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Vacuums can create ‘conspiracies’

A recent letter from reader Roger Boulter expressed, among other things, an intense dislike of the term “anti-vax”.

I, too, am no fan of this term. While I don’t believe it’s “hate speech” as Boulter does, it is invariably deployed in a derogatory manner – and often so inaccurately as to be defamatory.

I know a few people who chose not to get the covid-19 “jab” and the majority of them are not anti-vaccination per se. They’d just weighed up the apparent risk-reward profile of this particular medical intervention and decided that, given the public health promise of protection against infection and transmission had completely failed to pan out, they’d take their chances with the virus, thanks.

By my lights, that appeared to be a reasonably rational decision that should’ve been no one else’s business, and certainly not one that put their jobs at risk or marked them as “anti-science”, “selfish”, or “alt-right”.

That said, a few of the refuseniks I know would qualify as what’s referred to as “conspiracy theorists”, insomuch as they saw the pandemic response as the tip of the spear of a shadowy agenda of centralised global control.

Personally, I don’t find this idea especially likely, given the level of coordinated competence it would require [I mean, have you met people?] but my distaste for the term “conspiracy theory” is on a par with “anti-vax”, on the basis that it’s an imprecise description thrown around to shut down discussion about a range of topics.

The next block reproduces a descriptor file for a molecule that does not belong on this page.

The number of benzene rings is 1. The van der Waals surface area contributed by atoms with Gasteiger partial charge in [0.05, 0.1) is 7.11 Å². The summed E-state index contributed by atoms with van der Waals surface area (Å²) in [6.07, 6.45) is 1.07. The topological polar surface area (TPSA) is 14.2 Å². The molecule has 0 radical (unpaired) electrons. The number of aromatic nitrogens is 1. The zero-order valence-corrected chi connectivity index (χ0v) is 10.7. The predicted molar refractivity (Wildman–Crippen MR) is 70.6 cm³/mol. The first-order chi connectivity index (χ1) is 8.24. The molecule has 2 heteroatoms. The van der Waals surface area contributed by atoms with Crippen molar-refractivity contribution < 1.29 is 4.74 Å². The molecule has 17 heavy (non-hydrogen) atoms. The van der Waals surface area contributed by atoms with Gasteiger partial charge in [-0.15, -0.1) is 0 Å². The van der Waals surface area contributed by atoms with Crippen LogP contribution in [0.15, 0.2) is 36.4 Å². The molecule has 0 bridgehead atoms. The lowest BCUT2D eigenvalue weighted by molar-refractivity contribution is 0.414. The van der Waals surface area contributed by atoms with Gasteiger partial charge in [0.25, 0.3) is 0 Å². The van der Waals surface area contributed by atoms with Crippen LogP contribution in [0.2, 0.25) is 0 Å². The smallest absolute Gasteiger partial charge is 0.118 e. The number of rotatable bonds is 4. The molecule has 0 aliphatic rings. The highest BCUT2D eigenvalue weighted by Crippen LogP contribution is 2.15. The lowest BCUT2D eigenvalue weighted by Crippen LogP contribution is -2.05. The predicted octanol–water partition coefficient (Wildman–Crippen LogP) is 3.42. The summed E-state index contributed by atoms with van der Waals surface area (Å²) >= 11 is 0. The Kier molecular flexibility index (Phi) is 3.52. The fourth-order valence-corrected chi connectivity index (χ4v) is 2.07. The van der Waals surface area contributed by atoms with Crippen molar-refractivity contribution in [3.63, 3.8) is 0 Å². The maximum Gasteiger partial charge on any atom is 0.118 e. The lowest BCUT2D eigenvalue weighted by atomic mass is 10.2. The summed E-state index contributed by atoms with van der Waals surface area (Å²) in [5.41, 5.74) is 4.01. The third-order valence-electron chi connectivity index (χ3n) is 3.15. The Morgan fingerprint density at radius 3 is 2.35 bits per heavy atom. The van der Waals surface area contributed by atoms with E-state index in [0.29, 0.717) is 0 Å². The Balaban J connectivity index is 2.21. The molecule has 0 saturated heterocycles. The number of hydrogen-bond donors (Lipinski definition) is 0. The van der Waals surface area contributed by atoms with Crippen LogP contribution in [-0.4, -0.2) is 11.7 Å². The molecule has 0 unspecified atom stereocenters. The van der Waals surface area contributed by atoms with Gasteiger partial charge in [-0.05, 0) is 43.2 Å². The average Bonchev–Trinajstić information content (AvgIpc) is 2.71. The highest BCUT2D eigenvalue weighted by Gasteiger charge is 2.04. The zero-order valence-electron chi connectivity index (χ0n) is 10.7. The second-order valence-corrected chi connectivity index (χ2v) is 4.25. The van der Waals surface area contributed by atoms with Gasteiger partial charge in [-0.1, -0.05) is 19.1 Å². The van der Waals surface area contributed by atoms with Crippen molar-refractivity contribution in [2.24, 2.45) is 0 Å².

And the problem with that is it creates an information vacuum plenty of people with a variety of motives [some benign even if misguided, others not so much] are only too eager to fill.

It actually creates the environment in which the misinformation we’re constantly being told we’re supposed to be terrified of can flourish [as Star Wars’ Princess Leia once observed in a slightly different context, “The more you tighten your grip … the more star systems will slip through your fingers.”]

There’s currently something of a smorgasbord of subjects the presumptive powers-that-be routinely refuse to discuss in any meaningful way, thus stoking suspicion.

The idea there’s a not-so-secret “co-governance” agenda is a case in point.

For far too long, Labour refused to engage with questions about why it insisted its reform of New Zealand’s ageing infrastructure requires a greater role for iwi in the way water services are run, with the strong implication that to even query this was racist.

Coming about the same time as government agencies suddenly adopted te reo names and state broadcaster TVNZ began cramming Māori phrases into already breakneck-paced weather bulletins, it’s unfortunate but perhaps understandable that some people would leap to the conclusion this was the thin edge of the wedge of a more profound, unheralded change.

The irony [in my view, anyway] is that these communication cockups have helped create an antagonistic national mood that will encourage many citizens to support the new censorship system proposed by the Department of Internal Affairs that, if adopted, will increase exploitable information gaps, cause more division, and round and round the metaphorical drain we’ll go in increasingly divisive circles …

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